About
In late 2011, epidemiologist, writer and adventurer Elizabeth Pisani granted herself a sabbatical from the day job and set off to rediscover Indonesia, a country she has wandered, loved and been baffled by for decades. She was on the road and the high seas for a year, covering dozens of islands in 27 provinces. This site records photos and musings from that journey and beyond. See more about the project


Contact




Indonesian Ferries: possession is nine-tenths of the law

Not trusting to the vagaries of shonky inter-island passenger ferries, I scheduled my visit to Sumba so that I could move on to Sabu, an even drier and poorer island in NTT, on the fortnightly PELNI boat. Needless to say, just for this one fortnight, PELNI is having the barnacles scrubbed off it. The shonky ferries are “lagi kosong” — “currently lacking”, a phrase that strikes horror into the traveler’s heart in much the same way that “rail replacement bus services” does to users of Britain’s creaky and overpriced trains. There was a weekly flight on an eight-seater plane for a while. But the company that ran the service had a plane “disappear” a couple of months ago, That made the aviation authorities a bit suspicious, so they pulled the company’s license.

So I found myself on a shonky ferry after all, going to a quite different island. There are three classes of transport: VIP, 1A and economy. The principal difference between them seems to be the volume of karaoke/music played.Oh, and the expensive classes have seats, which makes it harder to lie down. I usually opt for economy, and have learned that arriving early and staking out territory is nine tenths of the law.

Staking a claim between two trucks

Priority seating courtesy of SQ gold card

I opted for the space between two trucks. pissing on the proverbial patch with sarong, backpack, and Singapore Airlines frequent flier Gold Card. I wound up sharing the space with a Granny I had met a few days before while searching for a Granny I had buried 20 years before that, but mostly I held my own. As you can see, the space fills up rather quickly.

My patch, early on

My patch, circa 5 pm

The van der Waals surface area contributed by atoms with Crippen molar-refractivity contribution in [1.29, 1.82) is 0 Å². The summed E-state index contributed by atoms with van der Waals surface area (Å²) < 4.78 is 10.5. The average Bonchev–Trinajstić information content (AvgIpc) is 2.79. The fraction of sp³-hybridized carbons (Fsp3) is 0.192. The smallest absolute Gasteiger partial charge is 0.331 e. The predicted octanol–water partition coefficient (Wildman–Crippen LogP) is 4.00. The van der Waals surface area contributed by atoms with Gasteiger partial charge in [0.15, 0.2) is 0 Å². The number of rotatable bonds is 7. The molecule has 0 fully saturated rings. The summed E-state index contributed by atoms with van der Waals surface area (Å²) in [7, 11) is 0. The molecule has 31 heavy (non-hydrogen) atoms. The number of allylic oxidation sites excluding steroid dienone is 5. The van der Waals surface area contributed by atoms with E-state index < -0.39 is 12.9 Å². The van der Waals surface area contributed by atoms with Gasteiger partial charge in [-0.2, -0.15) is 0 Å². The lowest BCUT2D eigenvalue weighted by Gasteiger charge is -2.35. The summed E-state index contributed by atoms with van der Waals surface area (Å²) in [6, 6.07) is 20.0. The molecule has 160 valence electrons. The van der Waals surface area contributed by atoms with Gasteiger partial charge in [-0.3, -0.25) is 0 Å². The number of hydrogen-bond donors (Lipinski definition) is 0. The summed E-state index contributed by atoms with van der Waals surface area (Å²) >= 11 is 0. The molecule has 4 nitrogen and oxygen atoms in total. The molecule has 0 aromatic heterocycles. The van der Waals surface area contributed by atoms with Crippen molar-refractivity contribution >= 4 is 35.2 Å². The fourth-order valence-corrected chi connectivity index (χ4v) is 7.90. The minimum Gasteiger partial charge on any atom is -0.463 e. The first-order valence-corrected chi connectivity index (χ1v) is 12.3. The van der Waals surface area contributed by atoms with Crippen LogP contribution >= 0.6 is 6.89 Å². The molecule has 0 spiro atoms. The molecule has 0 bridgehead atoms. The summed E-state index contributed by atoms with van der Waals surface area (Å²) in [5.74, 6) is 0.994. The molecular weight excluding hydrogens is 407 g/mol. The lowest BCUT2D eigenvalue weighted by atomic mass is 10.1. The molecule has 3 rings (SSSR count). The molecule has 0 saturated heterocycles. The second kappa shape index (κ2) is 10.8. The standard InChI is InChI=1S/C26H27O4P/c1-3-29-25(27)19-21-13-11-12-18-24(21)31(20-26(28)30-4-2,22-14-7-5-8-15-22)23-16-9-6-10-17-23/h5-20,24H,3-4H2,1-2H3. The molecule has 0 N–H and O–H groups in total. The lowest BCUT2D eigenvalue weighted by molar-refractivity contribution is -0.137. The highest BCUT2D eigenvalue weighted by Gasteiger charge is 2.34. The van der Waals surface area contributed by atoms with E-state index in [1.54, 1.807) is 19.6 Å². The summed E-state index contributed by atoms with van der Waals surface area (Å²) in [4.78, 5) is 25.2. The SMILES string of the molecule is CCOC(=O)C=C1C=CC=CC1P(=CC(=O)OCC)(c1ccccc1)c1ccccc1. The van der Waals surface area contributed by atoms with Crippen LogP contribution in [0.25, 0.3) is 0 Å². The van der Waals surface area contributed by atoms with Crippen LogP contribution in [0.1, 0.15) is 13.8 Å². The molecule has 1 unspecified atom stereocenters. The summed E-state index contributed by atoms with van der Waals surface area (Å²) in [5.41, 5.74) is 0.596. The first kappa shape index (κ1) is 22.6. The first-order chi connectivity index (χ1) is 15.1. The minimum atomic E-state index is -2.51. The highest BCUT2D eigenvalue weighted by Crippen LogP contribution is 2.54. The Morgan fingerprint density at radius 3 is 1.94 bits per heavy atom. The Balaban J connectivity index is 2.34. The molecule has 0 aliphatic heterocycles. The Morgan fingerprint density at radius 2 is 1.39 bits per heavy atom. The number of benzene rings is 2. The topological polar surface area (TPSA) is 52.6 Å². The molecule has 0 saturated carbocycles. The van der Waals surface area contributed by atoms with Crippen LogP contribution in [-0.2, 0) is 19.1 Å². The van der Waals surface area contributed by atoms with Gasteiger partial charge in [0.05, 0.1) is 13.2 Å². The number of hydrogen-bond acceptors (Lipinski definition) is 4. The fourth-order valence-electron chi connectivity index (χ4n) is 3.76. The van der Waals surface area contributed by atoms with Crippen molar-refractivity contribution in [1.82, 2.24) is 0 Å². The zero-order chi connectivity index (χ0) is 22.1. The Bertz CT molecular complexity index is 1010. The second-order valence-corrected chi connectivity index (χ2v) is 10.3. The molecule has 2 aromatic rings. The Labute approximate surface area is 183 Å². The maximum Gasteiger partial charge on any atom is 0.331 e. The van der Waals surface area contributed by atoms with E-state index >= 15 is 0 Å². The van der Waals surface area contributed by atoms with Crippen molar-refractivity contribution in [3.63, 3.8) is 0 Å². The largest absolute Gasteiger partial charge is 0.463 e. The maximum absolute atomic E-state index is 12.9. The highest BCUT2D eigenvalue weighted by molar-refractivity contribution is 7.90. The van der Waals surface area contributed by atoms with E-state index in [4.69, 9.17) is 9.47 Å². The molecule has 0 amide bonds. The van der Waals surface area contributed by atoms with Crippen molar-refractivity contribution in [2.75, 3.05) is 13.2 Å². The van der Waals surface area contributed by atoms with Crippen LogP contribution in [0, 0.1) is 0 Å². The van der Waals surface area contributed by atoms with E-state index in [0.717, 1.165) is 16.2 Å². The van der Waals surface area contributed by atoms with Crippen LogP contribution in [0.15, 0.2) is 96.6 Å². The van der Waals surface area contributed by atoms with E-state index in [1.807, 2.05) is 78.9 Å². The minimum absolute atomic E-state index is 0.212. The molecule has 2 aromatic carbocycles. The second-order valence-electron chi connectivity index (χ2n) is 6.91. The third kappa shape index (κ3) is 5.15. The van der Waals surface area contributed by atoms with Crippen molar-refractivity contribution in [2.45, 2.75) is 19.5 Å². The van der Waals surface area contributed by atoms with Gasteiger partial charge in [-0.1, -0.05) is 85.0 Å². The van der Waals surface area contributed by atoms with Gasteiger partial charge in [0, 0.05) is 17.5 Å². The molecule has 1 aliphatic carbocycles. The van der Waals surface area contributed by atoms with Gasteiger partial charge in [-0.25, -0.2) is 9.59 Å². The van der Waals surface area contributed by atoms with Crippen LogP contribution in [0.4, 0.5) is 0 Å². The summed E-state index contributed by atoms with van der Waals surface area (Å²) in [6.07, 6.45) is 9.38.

My patch, later on

My patch, circa 10pm

Still, it’s a good way to travel. The price is right — about eight dollars for a 12 hour trip (though more if you want the karaoke). You can chat to (most of) the other passengers, and learn a bit about this nation on the move. The Sumba-Kupang ferry was pretty well filled with men going to work on some “proyek” (which usually means road construction) in northeast Flores, and women going to work in Malaysia. “From West Sumba, the diligent ones,” explained one lady who was herself going to burn candles over her mother, who had died in Flores. “Here in the East, we’re too lazy.”

Fellow passengers

Fellow passengers




Waiting for SBY

The most common activity for any traveller in Indonesia is, without question, waiting around. One of the next most common activities is guessing WHY we’re waiting around. Sometimes, the ferry captain forgets the waters are tidal and a ferry will get stranded on its belly for six or eight hours. Sometimes, one has to wait until the bus driver’s mother-in-law has finished her dinner. This weekend, I spent several hours waiting for The President.

Me, I just had to wait until Bali aiport opened again after President Susilo Banbang Yudhoyono’s plane had landed. But the rest of the country seems to be waiting for him to do something, anything, even vaguely presidential. Besides handing out cabinet seats to soothe all the political parties that are getting itchy ahead of elections which aren’t even due until 2014.

Even after shuffling friends and relatives into his final cabinet, Suharto topped out at 36 cabinet level posts. The ranks have since been swelled by 18 deputy ministers, each with their offical car, squads of flunkies, time at the trough. The older denizens of Jakarta roll their eyes at the bloating in an “it was ever thus” sort of way and note that SBY is only half way to the high-water mark set by Indonesia’s first president, Sukarno, who at one point stuffed 111 people into his cabinet.